4. Hence, it is possible to suppose that with the transition from the Ancient to Middle Period the clan organisation in the "North" significantly consolidated, its social importance considerably grew.
5. The "archaization" of the social life in the Southern (Himyarite-Radmanite) part of the area of the Middle Sabaic epigraphy (most of which was a part of the Qatabanian cultural-political area in the Ancient Period) was less strong than in the Northern ("Sabaean") part. The Ancient "individualized" tradition survived in the South to some extent, and the positions of the clan organization were not so solid here as they were in the North.
6.The above-mentioned social changes fit quite well in the general picture of the Pre-Islamic Yemeni history.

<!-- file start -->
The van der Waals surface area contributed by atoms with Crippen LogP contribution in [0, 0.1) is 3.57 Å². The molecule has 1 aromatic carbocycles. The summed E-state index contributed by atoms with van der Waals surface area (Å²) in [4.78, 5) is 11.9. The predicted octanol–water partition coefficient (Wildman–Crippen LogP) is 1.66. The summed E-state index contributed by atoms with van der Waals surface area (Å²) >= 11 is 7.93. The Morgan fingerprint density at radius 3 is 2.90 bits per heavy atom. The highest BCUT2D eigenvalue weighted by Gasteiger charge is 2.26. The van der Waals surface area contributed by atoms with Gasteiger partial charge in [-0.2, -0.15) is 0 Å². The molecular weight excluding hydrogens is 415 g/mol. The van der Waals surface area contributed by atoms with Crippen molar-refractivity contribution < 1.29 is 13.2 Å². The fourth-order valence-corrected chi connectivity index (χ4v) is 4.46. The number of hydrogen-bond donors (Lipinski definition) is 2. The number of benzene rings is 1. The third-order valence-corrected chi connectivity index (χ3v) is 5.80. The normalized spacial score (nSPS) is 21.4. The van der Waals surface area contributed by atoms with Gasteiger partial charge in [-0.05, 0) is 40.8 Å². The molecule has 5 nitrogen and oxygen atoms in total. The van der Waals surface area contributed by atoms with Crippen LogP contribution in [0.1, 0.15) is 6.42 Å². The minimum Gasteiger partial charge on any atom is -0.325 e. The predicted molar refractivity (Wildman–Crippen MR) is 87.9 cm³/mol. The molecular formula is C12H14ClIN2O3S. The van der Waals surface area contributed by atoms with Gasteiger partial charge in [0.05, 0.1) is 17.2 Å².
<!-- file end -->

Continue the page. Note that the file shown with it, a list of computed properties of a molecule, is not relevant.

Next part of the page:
6.a. Several factors described in Chapter 4 caused a significant decline of the Sabaean state and civilization by the end of the 1st millennium BC. The weakening state organization seems to have become incapable of providing guarantees of life and property to individuals, and it was the clan organization that took on these functions to a considerable extent. As a result we can see by the Middle Period the consolidation of the clan organization which acted as a partial substitute for the weak state. This process can be also considered as quite an adequate social adaptation to the new situation which appeared in the Sabaean cultural-political area by the end of the 1st millennium BC with the relative decline of the Sabaean Lowlands (caused by the above-mentioned factors) and the rise of the importance of the "Sabaean" Highlands. Indeed, the Middle "Sabaean" political system, which was much less like a regular state than the Ancient one which included strong clan and tribal structures as its integral elements, turned out to be a really effective form of socio-political organization for a complex society in the Northern Highlands. Most political entities which appeared in this region from that time till the present have showen evident similarities to the Middle "Sabaean" socio-political organization.